India is currently considering a privacy law similar to the GDPR, which, once it enters into force, will provide comprehensive protection for workers regarding their health and medical information.
Restrictions on the collection, processing or dissemination of data to eliminate the risks of COVID-19
Data must be held securely and only be used for legitimate purposes to prevent the spread of the virus
Although there are no specific confidentiality restrictions on the COVID-19 outbreak, medical records and employee history are protected by Indian privacy laws. In this case, the employer will have to comply with the relevant provisions of the law in the case of an employee suspected or affected by COVID-19. In addition, the employer will need to consider such information as strictly confidential. However, this should not prevent the employer as a whole from disseminating any information related to COVID-19 among its employees, if it is not publicly available.
Information that companies can collect from third parties and from open sources about employee health
The employee’s medical records and history are protected under Indian Data Privacy Act, whether it was obtained directly from the employee or a third party such as a hospital or medical practitioner. However, the Data Privacy Act does not protect information available in open sources such as the public domain.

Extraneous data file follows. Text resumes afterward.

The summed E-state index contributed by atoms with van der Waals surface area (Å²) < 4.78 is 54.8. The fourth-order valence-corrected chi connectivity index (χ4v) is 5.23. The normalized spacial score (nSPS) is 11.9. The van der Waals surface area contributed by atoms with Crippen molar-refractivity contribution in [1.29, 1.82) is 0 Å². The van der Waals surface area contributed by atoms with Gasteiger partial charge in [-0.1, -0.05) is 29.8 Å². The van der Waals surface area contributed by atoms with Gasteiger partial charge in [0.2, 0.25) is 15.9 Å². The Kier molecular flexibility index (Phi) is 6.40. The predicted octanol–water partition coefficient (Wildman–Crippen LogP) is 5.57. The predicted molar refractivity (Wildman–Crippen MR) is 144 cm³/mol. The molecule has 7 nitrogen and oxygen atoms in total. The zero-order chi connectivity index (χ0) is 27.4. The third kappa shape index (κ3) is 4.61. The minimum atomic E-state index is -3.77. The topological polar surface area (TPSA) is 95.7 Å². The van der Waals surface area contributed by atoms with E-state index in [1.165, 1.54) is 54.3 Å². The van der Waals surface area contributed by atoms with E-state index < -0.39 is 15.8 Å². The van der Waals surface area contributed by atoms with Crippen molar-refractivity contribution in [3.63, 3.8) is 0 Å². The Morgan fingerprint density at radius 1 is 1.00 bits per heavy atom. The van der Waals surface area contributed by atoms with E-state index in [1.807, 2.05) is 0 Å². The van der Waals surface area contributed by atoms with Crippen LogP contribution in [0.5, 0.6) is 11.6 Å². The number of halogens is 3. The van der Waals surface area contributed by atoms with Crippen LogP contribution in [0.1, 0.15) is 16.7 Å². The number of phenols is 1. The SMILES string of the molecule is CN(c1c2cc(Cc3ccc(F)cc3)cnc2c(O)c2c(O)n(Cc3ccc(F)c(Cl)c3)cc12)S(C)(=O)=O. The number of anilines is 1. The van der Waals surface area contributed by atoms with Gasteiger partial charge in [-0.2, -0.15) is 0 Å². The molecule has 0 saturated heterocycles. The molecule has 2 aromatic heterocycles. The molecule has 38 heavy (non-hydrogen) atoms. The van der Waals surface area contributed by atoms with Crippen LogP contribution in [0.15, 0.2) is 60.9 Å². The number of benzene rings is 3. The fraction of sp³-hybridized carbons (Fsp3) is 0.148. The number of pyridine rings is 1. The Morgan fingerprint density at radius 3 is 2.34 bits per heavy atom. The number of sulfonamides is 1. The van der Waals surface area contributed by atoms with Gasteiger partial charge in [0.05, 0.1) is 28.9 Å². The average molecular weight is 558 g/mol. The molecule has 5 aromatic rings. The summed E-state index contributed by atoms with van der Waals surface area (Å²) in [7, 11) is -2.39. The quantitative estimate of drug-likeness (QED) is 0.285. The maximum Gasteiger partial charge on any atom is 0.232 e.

New Opportunities due to Working from Home
Today, more than 70% of people worldwide work from home, and some corporations are forced to ask people to work from home. Some systems are already creaking around the edges, and some trust banks are running out. In such a crisis, the path between corporate failure and layoffs is often short.
For many corporations, it would be nice to realize that people can work from home remotely. Some corporations would recognize the significance of their Chartered “Values”, which they have cited for decades. Some organizations might abandon their values in this difficult time. Today, all generation leaders realized that micro-management was the wrong bet. It is all about making feels accountable and they all show up with good intentions. The time has come to ground the expectations, in the reality of the work.
Post COVID-19 world
Employees would miss their office surely. People would love coming to the office. Wiser corporate may rethink the decision of office space and control. They would start believing that with a bit of more effort on communication, work can happen remotely too. Some corporate would also try to match up with the Loss on this with layoff or pay cut later. Crime rates may go up in need of work & money in some section of society. The business would get more innovative and so as people, the competition would further deepen. This journey is going to be a myth spoiler and travel all the way to enlightenment.